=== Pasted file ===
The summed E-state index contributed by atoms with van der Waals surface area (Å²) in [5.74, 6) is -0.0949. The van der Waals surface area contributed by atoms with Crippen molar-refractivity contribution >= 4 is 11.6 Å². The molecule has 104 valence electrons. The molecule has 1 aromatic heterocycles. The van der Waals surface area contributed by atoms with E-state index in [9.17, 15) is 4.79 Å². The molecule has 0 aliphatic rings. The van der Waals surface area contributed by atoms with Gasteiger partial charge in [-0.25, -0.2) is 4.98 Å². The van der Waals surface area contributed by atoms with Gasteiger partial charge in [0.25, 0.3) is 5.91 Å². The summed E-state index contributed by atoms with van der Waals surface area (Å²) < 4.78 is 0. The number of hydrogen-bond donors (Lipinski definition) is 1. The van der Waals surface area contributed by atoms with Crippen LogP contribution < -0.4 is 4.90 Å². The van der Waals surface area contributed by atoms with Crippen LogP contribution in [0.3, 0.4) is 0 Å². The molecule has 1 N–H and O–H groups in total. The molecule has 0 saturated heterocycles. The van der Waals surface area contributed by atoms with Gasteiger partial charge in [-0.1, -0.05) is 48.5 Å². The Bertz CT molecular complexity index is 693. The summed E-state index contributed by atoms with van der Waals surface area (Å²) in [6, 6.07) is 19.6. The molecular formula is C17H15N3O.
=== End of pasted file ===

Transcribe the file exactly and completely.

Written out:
The summed E-state index contributed by atoms with van der Waals surface area (Å²) in [5.74, 6) is -0.0949. The van der Waals surface area contributed by atoms with Crippen molar-refractivity contribution >= 4 is 11.6 Å². The molecule has 104 valence electrons. The molecule has 1 aromatic heterocycles. The van der Waals surface area contributed by atoms with E-state index in [9.17, 15) is 4.79 Å². The molecule has 0 aliphatic rings. The van der Waals surface area contributed by atoms with Gasteiger partial charge in [-0.25, -0.2) is 4.98 Å². The van der Waals surface area contributed by atoms with Gasteiger partial charge in [0.25, 0.3) is 5.91 Å². The summed E-state index contributed by atoms with van der Waals surface area (Å²) < 4.78 is 0. The number of hydrogen-bond donors (Lipinski definition) is 1. The van der Waals surface area contributed by atoms with Crippen LogP contribution < -0.4 is 4.90 Å². The van der Waals surface area contributed by atoms with Crippen LogP contribution in [0.3, 0.4) is 0 Å². The molecule has 1 N–H and O–H groups in total. The molecule has 0 saturated heterocycles. The van der Waals surface area contributed by atoms with Gasteiger partial charge in [-0.1, -0.05) is 48.5 Å². The Bertz CT molecular complexity index is 693. The summed E-state index contributed by atoms with van der Waals surface area (Å²) in [6, 6.07) is 19.6. The molecular formula is C17H15N3O.